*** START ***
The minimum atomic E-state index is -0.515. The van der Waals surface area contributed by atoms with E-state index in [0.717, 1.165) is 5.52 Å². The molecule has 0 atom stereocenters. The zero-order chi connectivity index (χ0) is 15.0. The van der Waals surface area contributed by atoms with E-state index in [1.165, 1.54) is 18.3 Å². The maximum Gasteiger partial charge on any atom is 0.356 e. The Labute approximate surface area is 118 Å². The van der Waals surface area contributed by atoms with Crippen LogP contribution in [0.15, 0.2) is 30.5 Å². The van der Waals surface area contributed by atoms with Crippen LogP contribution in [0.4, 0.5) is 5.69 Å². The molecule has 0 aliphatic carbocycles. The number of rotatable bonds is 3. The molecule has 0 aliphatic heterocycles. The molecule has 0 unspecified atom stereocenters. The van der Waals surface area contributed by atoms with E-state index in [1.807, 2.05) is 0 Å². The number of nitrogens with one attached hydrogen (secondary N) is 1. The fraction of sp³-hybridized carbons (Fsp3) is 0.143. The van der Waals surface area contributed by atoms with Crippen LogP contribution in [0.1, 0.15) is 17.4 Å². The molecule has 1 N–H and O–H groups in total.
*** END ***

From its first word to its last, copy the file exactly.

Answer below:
The minimum atomic E-state index is -0.515. The van der Waals surface area contributed by atoms with E-state index in [0.717, 1.165) is 5.52 Å². The molecule has 0 atom stereocenters. The zero-order chi connectivity index (χ0) is 15.0. The van der Waals surface area contributed by atoms with E-state index in [1.165, 1.54) is 18.3 Å². The maximum Gasteiger partial charge on any atom is 0.356 e. The Labute approximate surface area is 118 Å². The van der Waals surface area contributed by atoms with Crippen LogP contribution in [0.15, 0.2) is 30.5 Å². The van der Waals surface area contributed by atoms with Crippen LogP contribution in [0.4, 0.5) is 5.69 Å². The molecule has 0 aliphatic carbocycles. The number of rotatable bonds is 3. The molecule has 0 aliphatic heterocycles. The molecule has 0 unspecified atom stereocenters. The van der Waals surface area contributed by atoms with E-state index in [1.807, 2.05) is 0 Å². The number of nitrogens with one attached hydrogen (secondary N) is 1. The fraction of sp³-hybridized carbons (Fsp3) is 0.143. The van der Waals surface area contributed by atoms with Crippen LogP contribution in [0.1, 0.15) is 17.4 Å². The molecule has 1 N–H and O–H groups in total.